Yazbek: Of course we need to fight IS. It is a terrorist organisation. But Bashar al-Assad is a terrorist too. The real problem is the continued existence of the regime. The people in Syria are fleeing not only IS, but also Assad′s barrel bombs. When a hundred people or so were killed by Assad′s bombs in the city of Douma last August it scarcely got a mention.

The German title of your book translates as ″The Stolen Revolution”. Who stole it?

Yazbek: Who equipped the extremists with money and weapons? Who is responsible for IS occupying half of Syria′s territory? Through its tacit agreement with what is going on in Syria, the international community is responsible for the revolution being hijacked. As are the states that simply pursue their own interests in Syria. You see, as long as the chaos remains contained within Syria′s borders, the rest of the world thinks it can afford to ignore what is happening.

So the state has collapsed?                                                        

Yazbek: Chaos reigns in Syria. There are only certain regions left where anyone is in charge: the Nusra Front, IS, Hezbollah, the Assad regime, the Iranians, the Russians – they all have their own sphere of influence. Most of the activists who began the revolution are now either in exile or dead. There are only very few regions where they′re still active. And until Assad stops bombing, there′s no point in talking about a political solution – which I′m actually in favour of.

What would have to happen?

Yazbek: It has become very difficult to reach a solution, but there are steps that ought to be undertaken: there needs to be a no-fly zone and safe regions, and IS needs to be pushed back. Assad must step down and a provisional government should be installed. But the international community has to want all this. And apparently it doesn′t.

In your book, you write, ″An exile flooded by new social means of communication, reports and photos of the rapid events is no longer an exile.″ What does exile mean to you now?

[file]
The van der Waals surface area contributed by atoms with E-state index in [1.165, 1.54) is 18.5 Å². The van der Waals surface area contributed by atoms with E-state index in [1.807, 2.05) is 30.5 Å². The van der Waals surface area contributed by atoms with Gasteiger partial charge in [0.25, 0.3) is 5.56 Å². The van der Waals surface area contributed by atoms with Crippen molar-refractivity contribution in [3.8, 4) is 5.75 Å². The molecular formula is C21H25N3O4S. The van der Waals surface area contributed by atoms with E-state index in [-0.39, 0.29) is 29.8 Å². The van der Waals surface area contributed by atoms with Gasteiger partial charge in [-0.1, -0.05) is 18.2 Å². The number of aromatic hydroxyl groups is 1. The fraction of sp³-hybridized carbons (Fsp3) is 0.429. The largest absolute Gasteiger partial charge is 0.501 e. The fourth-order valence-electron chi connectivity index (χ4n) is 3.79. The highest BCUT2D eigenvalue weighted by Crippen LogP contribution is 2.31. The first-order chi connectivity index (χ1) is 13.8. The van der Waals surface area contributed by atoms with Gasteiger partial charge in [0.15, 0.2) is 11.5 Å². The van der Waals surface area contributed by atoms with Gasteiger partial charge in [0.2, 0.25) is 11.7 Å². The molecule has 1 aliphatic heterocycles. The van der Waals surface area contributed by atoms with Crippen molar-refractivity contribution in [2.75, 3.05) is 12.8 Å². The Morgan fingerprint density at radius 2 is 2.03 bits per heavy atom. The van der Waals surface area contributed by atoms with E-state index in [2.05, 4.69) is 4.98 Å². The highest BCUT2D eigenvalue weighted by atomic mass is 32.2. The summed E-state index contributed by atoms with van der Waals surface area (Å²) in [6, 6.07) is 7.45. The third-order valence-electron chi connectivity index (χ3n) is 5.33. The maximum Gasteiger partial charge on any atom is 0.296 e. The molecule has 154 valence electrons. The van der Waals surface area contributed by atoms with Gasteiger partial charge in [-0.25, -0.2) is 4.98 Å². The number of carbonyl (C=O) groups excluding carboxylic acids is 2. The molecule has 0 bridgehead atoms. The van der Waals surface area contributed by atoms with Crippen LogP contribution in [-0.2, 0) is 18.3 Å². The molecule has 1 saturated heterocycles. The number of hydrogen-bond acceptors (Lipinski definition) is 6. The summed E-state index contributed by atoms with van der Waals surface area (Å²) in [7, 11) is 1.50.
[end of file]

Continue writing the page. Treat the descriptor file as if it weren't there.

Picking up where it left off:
Yazbek: The fact that you′re in constant contact with your home country and can find out what′s happening there makes exile more difficult. Your person fragments – your body is in one place, your thoughts and soul in another. That intensifies the pain and the sense of alienation. In earlier times it might have been easier to live in exile. Now, you constantly think of home. As a writer, I get the feeling the modern media are essentially working against my writing. I haven′t written any fiction for the past five years. That means I inhabit a special kind of exile, as a writer.

Is that also the reason for your new book′s form? It′s a chronicle of your experiences with a journalistic, documentary approach, but at the same time it′s very literary.

Yazbek: I tried to rediscover myself as a writer with this book. In my first book about the revolution, all I did was document facts. Now I wanted to bring my role as a writer back into the equation. Today′s Syria is deeply riven and the population structure has changed due to the enormous refugee movement. I′m just as torn inside as my country.

Does writing make it easier?

Yazbek: People always say writing helps to process pain. In my case it′s the opposite. The more I write about it, the greater the pain. Everything I write about becomes part of me. The fires of hell have ignited inside me and I can′t put them out.

Interview by Rosa Gosch

© Qantara.de 2015

Translated from the German by Katy Derbyshire

″The Crossing: My Journey to the Shattered Heart of Syria” by Samar Yazbek, tr. Nashwa Gowanlock and Ruth Ahmedzai Kemp. Rider, 2015.